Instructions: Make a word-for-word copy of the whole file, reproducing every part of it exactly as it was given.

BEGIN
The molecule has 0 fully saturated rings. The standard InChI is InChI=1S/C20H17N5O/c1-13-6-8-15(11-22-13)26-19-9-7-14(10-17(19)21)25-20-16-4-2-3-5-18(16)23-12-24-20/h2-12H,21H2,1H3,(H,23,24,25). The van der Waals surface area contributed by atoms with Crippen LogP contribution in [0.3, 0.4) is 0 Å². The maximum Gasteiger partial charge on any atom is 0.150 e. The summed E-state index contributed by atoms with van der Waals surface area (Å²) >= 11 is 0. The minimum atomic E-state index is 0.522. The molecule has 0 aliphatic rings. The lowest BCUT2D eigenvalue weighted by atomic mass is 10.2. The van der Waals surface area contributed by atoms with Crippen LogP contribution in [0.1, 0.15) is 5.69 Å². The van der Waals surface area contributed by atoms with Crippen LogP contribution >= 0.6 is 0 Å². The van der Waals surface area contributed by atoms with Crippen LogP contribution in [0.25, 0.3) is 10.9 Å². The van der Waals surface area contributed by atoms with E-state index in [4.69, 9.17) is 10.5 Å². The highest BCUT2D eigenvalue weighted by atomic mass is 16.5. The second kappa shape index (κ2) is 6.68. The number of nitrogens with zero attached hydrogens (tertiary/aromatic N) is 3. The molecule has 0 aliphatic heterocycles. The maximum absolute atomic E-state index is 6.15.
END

The molecule has 0 fully saturated rings. The standard InChI is InChI=1S/C20H17N5O/c1-13-6-8-15(11-22-13)26-19-9-7-14(10-17(19)21)25-20-16-4-2-3-5-18(16)23-12-24-20/h2-12H,21H2,1H3,(H,23,24,25). The van der Waals surface area contributed by atoms with Crippen LogP contribution in [0.3, 0.4) is 0 Å². The maximum Gasteiger partial charge on any atom is 0.150 e. The summed E-state index contributed by atoms with van der Waals surface area (Å²) >= 11 is 0. The minimum atomic E-state index is 0.522. The molecule has 0 aliphatic rings. The lowest BCUT2D eigenvalue weighted by atomic mass is 10.2. The van der Waals surface area contributed by atoms with Crippen LogP contribution in [0.1, 0.15) is 5.69 Å². The van der Waals surface area contributed by atoms with Crippen LogP contribution >= 0.6 is 0 Å². The van der Waals surface area contributed by atoms with Crippen LogP contribution in [0.25, 0.3) is 10.9 Å². The van der Waals surface area contributed by atoms with E-state index in [4.69, 9.17) is 10.5 Å². The highest BCUT2D eigenvalue weighted by atomic mass is 16.5. The second kappa shape index (κ2) is 6.68. The number of nitrogens with zero attached hydrogens (tertiary/aromatic N) is 3. The molecule has 0 aliphatic heterocycles. The maximum absolute atomic E-state index is 6.15.